Courage to Lead (from our hearts) in Philanthropy
Author: Gayle Williams
Twenty-five years of work in foundations has confirmed for me what is now emerging as a truth in the leadership field: Trustworthy relationships and emotional intelligence are at the heart of all successful leadership. Foundations are heady places where academic knowledge, analytical thinking, measurable impact, and management competence are highly valued. These are all important, but insufficient for life-giving and effective work in family foundations where complicated family dynamics are at play as staffs and boards work on complex community issues. At its heart, philanthropy is about relationships.
During my 20 years as a family foundation executive director, the Center for Courage and Renewal was a source for nurturing my skill and resilience as a leader in at least three key areas: Show Up; Be Trustworthy; Stay curious.
Six Years Later, Hull Fellows Experience Continues to Make an Impact
I won't say that I was cocky or that I believed I knew all I needed to, but there was a large part of me that understood philanthropy as a simple and straightforward mechanism of American society. If the me of ten years ago was questioned, I would, more than likely, admit that the world of organized philanthropy was as about as complex as grass farming. Plow ground, sew seeds, water in, wait eight weeks, and bam...grass.
My year in the Hull Fellowship program changed this view completely. Not only did I discover that large social issues are a bit more complicated than basic agriculture, but also I found that many of the solutions I touted had been tried repeatedly, with little to no success. I learned that my family's foundation was as unique as it was common, that many of the issues we faced had been addressed by other family foundations in the past, and that many of our quirks were our very own. There were literally hundreds of insights on operations and governance. I imagine the virtual lightbulb above my head burning with a blinding light by the end of my fellowship year.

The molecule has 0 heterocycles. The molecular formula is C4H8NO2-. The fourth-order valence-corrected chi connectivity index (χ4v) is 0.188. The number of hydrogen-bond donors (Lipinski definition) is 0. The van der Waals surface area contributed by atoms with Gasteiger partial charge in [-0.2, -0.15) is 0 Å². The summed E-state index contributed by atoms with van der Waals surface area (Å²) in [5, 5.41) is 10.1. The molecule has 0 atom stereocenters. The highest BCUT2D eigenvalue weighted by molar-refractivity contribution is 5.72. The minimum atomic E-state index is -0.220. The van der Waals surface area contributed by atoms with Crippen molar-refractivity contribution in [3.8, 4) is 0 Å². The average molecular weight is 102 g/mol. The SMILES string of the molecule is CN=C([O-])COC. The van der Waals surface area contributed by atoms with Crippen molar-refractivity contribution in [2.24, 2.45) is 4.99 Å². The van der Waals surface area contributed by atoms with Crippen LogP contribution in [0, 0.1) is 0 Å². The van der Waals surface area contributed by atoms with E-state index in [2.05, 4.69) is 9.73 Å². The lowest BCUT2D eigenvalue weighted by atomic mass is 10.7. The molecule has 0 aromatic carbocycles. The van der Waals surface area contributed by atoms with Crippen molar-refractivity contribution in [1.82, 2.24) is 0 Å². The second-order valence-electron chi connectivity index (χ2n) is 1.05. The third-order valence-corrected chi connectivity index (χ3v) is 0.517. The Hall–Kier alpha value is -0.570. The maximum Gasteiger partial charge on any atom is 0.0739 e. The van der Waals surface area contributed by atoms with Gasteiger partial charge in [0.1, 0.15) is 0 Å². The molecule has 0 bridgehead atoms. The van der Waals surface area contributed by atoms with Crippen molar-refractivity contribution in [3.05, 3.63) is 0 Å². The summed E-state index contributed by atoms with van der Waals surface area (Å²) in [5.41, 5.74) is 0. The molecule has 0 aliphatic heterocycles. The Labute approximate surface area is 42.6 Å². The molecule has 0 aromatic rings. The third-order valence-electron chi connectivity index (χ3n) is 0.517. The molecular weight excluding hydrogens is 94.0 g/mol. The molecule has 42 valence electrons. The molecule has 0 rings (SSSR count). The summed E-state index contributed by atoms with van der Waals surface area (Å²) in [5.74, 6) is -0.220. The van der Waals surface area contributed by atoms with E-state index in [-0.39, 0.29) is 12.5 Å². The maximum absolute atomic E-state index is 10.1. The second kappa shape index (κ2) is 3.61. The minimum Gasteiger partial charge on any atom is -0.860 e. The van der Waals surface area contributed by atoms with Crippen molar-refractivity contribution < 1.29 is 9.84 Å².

Yet, these were not the most important things. My Hull Fellows class remains one of my favorite groups of people I have ever encountered. The diversity of background, of opinion, of thought, and of context drove incredibly rich discussions that forever altered how I understood parts of my world. There were fierce conversations, incredible moments of honesty, lasting insights, and friendships forged through it all. To this day, should a question or need arise, I have 19 people whom I trust intensely to answer my call. I was affirmed in my belief that it takes great people to make great ideas work. These were truly great people.
Resolution & Transformation
Author: Robins Foundation
Editor's Note: We wanted to share this item from one of our members, the Robins Foundation, a family foundation in Virginia. You can view the original item on the foundation's website.
Hate has no place in our work.
Many of us have been saddened, confused and angered by recent events highlighting the fractures in our society and community fabric. The fissures created by hate highlight the need for more dialogue and more engagement, not less. We value love, patience, inclusion and teamwork. We value diverse voices and diverse perspectives.
Athlete and sports team protests, Tiki torches, monuments and/or gun violence have ignited more open conversations about racism, bigotry, root causes and possible steps. These conversations yield opinions of many perspectives and we, as a community stakeholder, appreciate those perspectives. We recognize the impact of history on the movements of today. Our region (Richmond, Virginia specifically and the South, generally) was the seat of the confederacy and that, segregation in schools, red lining and other past public policies have consequences that have echoed and magnified for generations. Coincidence that we continue to see downward mobility in marginalized communities here? Coincidence we read that particular evidence in grant proposals on the plight of children and families struggling against 39% child poverty in the City of Richmond? Every day, people living in poverty make heartbreaking decisions between affording rent or childcare, food or shelter, safety or healthcare.
Can we do better?
Inside Our New Framework for Grantmaking and Learning
Author: Maurice "Mo" Green
For the past two years, the Z. Smith Reynolds Foundation has been on an exciting, exploratory journey, as we have taken a step back to examine our own work and determine how we can best serve the people of North Carolina moving forward.
One thing we’ve learned is that this process of discovery and reflection will be ongoing and in many ways our learning, and the journey, is just beginning. It is in this spirit of ongoing learning that we recently announced the launch of All For NC: Z. Smith Reynolds Foundation's Framework for Grantmaking and Learning.